Poetry Saturday—Smart

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My dad gave me a one dollar bill
‘Cause I’m his smartest son,
And I swapped it for two shiny quarters
‘Cause two is more than one!

And then I took the quarters
And traded them to Lou
For three dimes—I guess he don’t know
That three is more than two!

Just then, along came old blind Bates
And just ‘cause he can’t see
He gave me four nickels for my three dimes,
And four is more than three!

And I took the nickels to Hiram Coombs
Down at the seed-feed store,
And the fool gave me five pennies for them,
And five is more than four!

And then I went and showed my dad,
And he got red in the cheeks
And closed his eyes and shook his head—
Too proud of me to speak! —Shel Silverstein

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10 More Quotes From “The Christian In Complete Armour”

The Christian In Complete Armour is a classic work about a Christian’s spiritual warfare. Check out my review of this amazingly insightful book by clicking here, and check out other quotes I’ve shared from this book by clicking here. 

“When you see men of power and intellect using their talents against God, weep for their souls.”

“God permits satan’s temporary reign in order to increase the saint’s eternal joy.”

“If you see someone taking along, treacherous journey alone and unprotected, you conclude he expects no thieves on the road and you might well question his wisdom. Many pretenders to Christianity travel in a similar fashion. They tell you they are on their way to heaven, yet they show little inclination to travel in the company of the saints—as if they had no need of fellowship on the journey! Most of them go unfortified, without anything even resembling armor. Others brandish some vain, flighty hopes of the mercy of God, without so much as a single Scripture for ammunition. Such ‘hope’ is a rusty pistol and will fly in the fool’s face when he tries to use it.”

“Do you think for a moment your Heavenly Father would give His archenemy a sword too mighty for you, His own child, to overcome?”

“Let this encourage those of you who belong to Christ: The storm may be tempestuous, but it is only temporary the clouds that are presently rolling over your head will pass, and then you will have fair weather, an eternal sunshine of glory.”

“Trusting in your own goodness will eventually destroy it. Inherent grace is weak. Force it to endure the yoke of the law, and sooner or later it will faint by the wayside, unequal to the task of pulling the heavy load of your old nature. What you need is Christ’s yoke, but you cannot take it until you shed the one that harnesses you to works.”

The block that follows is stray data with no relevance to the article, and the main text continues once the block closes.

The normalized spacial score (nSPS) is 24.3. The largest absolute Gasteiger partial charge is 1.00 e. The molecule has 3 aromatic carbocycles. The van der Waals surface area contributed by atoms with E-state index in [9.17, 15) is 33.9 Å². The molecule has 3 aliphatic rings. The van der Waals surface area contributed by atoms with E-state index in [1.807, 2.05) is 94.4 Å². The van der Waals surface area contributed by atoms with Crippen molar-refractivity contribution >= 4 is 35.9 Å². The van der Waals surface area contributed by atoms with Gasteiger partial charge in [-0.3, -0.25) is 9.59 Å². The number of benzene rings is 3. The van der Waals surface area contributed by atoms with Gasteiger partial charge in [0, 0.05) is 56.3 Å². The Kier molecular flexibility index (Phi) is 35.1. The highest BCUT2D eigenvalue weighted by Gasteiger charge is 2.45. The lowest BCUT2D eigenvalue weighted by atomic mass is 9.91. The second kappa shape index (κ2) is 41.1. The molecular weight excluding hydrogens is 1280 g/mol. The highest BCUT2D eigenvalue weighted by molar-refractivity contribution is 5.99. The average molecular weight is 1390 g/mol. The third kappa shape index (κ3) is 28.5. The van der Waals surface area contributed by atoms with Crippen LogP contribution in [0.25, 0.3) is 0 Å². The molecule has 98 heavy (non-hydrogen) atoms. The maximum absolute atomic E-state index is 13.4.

“How we would ridicule the man who, when the sun shines in at his window, tries to trap the sunbeams indoors by closing the shutters. But we are just as foolish to take our present joy, then turn away from God’s presence, supposing that we have all we need. You can feel the heat from the sun only when you stand beneath its rays; you can feel God’s comfort only as you keep your face turned toward Him.”

“Watchfulness is more important for the Christian soldier than any other. In temporal battles soldiers fight against men who need sleep the same as themselves, but the saint’s enemy, satan, is always awake and walking his rounds. Since the devil never sleeps, the Christian puts himself in grave danger by falling asleep spiritually—that is, by becoming secure and careless. … The weakest temptation is strong enough to foil a Christian who is napping in security.”

“A thief is just getting up when honest men are going to bed. The devil, I am sure, begins to tempt when saints cease to watch.”

“While the Holy Spirit is a comforter, He is also a convincer: He comforts us by teaching us.”

A New Kind Of Apologist (book review)

For years, Josh McDowell has been ranked as a first-class Christian apologist: one who can persuasively defend the Christian faith. Sean McDowell grew up in this environment, being well mentored by his apologist father, and has become a world-renown apologist himself. So when Sean speaks of the need for a new kind of apologist, Christians should take notice.

A New Kind Of Apologist is a collection of essays edited by Sean McDowell. The book also contains short interviews which Sean has conducted with both those defending and opposing Christianity. This book covers everything from how apologists can be the most effective in a new generation of skeptics and seekers, as well as some thoughtful ways to address the issues at the forefront of the minds of this new generation.

The essays in this book are written by seasoned veterans of Christian apologetics, and some who are newer to the scene. But all of them write with a voice that is relevant to this current generation.

Not only will this book inform your brain, but it will challenge your heart as well. The overriding theme through all of these excellent essays is this—Christians must seek to love people more than win an intellectual argument. The new apologist knows his “stuff” but also knows how to develop genuine, caring relationships with those skeptics and seekers that need to hear the good news that Christianity offers.

I loved this book! It is clearly one that I am going to be referring to again and again and again as I seek to hone my apologetic and relationship-building skills.

I am a Harvest House reviewer.

Thursdays With Oswald—Not Everything Good Can Be Explained

Oswald ChambersThis is a weekly series with things I’m reading and pondering from Oswald Chambers. You can read the original seed thought here, or type “Thursdays With Oswald” in the search box to read more entries.

Not Everything Good Can Be Explained

     We are apt to imagine that if we cannot state a thing in words it is of no value to us. What counts in talking and in reading is the atmosphere that is produced and what is opened up that would not be otherwise. There is a literature of knowledge and a literature of power. The former gives us in forming stuff and we can say—This is what I have got; by the latter you cannot say what you have got but you are the better for it, your mind and heart are enlarged. We need more than the information. The domain of things represented by the literature of power is that which comes with a knowledge of God’s Book. …